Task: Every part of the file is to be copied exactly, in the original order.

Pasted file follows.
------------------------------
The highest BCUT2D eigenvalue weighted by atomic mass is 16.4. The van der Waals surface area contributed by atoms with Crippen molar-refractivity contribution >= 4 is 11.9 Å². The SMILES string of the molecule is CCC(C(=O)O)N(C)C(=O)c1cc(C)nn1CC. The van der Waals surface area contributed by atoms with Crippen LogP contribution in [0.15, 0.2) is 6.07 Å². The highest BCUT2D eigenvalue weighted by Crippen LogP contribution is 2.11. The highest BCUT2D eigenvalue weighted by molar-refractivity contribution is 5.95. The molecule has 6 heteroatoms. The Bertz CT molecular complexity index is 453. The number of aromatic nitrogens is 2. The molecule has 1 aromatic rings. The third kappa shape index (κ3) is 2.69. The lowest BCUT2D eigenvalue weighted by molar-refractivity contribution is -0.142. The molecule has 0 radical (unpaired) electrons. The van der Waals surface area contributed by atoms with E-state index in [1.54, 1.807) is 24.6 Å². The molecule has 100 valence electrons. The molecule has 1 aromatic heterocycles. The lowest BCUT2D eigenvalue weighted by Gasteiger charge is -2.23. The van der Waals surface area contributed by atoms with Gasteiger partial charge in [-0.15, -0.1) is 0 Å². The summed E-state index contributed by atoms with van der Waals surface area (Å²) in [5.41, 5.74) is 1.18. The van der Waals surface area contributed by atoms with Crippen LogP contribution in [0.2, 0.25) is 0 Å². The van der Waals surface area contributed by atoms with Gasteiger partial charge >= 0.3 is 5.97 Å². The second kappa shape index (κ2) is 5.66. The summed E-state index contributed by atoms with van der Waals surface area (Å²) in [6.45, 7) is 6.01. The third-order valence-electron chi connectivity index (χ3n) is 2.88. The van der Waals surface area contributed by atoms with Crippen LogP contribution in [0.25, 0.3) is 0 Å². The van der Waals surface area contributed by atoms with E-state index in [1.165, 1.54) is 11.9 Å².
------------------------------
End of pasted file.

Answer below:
The highest BCUT2D eigenvalue weighted by atomic mass is 16.4. The van der Waals surface area contributed by atoms with Crippen molar-refractivity contribution >= 4 is 11.9 Å². The SMILES string of the molecule is CCC(C(=O)O)N(C)C(=O)c1cc(C)nn1CC. The van der Waals surface area contributed by atoms with Crippen LogP contribution in [0.15, 0.2) is 6.07 Å². The highest BCUT2D eigenvalue weighted by Crippen LogP contribution is 2.11. The highest BCUT2D eigenvalue weighted by molar-refractivity contribution is 5.95. The molecule has 6 heteroatoms. The Bertz CT molecular complexity index is 453. The number of aromatic nitrogens is 2. The molecule has 1 aromatic rings. The third kappa shape index (κ3) is 2.69. The lowest BCUT2D eigenvalue weighted by molar-refractivity contribution is -0.142. The molecule has 0 radical (unpaired) electrons. The van der Waals surface area contributed by atoms with E-state index in [1.54, 1.807) is 24.6 Å². The molecule has 100 valence electrons. The molecule has 1 aromatic heterocycles. The lowest BCUT2D eigenvalue weighted by Gasteiger charge is -2.23. The van der Waals surface area contributed by atoms with Gasteiger partial charge in [-0.15, -0.1) is 0 Å². The summed E-state index contributed by atoms with van der Waals surface area (Å²) in [5.41, 5.74) is 1.18. The van der Waals surface area contributed by atoms with Crippen LogP contribution in [0.2, 0.25) is 0 Å². The van der Waals surface area contributed by atoms with Gasteiger partial charge >= 0.3 is 5.97 Å². The second kappa shape index (κ2) is 5.66. The summed E-state index contributed by atoms with van der Waals surface area (Å²) in [6.45, 7) is 6.01. The third-order valence-electron chi connectivity index (χ3n) is 2.88. The van der Waals surface area contributed by atoms with Crippen LogP contribution in [0.25, 0.3) is 0 Å². The van der Waals surface area contributed by atoms with E-state index in [1.165, 1.54) is 11.9 Å².